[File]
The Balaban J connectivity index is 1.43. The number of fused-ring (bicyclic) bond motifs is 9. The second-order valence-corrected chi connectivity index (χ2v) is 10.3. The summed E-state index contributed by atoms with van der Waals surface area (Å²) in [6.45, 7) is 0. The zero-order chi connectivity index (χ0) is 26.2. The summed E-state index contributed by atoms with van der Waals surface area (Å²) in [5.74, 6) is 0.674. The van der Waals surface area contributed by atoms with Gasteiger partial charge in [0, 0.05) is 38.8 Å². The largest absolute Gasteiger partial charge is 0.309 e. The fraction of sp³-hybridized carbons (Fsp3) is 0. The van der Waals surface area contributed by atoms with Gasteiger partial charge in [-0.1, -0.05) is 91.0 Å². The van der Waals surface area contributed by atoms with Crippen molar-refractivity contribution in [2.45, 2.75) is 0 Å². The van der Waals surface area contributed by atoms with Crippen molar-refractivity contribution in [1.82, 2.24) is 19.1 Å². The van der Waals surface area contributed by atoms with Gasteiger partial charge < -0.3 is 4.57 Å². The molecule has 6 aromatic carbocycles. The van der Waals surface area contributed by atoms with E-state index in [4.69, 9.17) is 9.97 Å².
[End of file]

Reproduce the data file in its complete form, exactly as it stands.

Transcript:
The Balaban J connectivity index is 1.43. The number of fused-ring (bicyclic) bond motifs is 9. The second-order valence-corrected chi connectivity index (χ2v) is 10.3. The summed E-state index contributed by atoms with van der Waals surface area (Å²) in [6.45, 7) is 0. The zero-order chi connectivity index (χ0) is 26.2. The summed E-state index contributed by atoms with van der Waals surface area (Å²) in [5.74, 6) is 0.674. The van der Waals surface area contributed by atoms with Gasteiger partial charge in [0, 0.05) is 38.8 Å². The largest absolute Gasteiger partial charge is 0.309 e. The fraction of sp³-hybridized carbons (Fsp3) is 0. The van der Waals surface area contributed by atoms with Gasteiger partial charge in [-0.1, -0.05) is 91.0 Å². The van der Waals surface area contributed by atoms with Crippen molar-refractivity contribution in [2.45, 2.75) is 0 Å². The van der Waals surface area contributed by atoms with Crippen molar-refractivity contribution in [1.82, 2.24) is 19.1 Å². The van der Waals surface area contributed by atoms with Gasteiger partial charge < -0.3 is 4.57 Å². The molecule has 6 aromatic carbocycles. The van der Waals surface area contributed by atoms with E-state index in [4.69, 9.17) is 9.97 Å².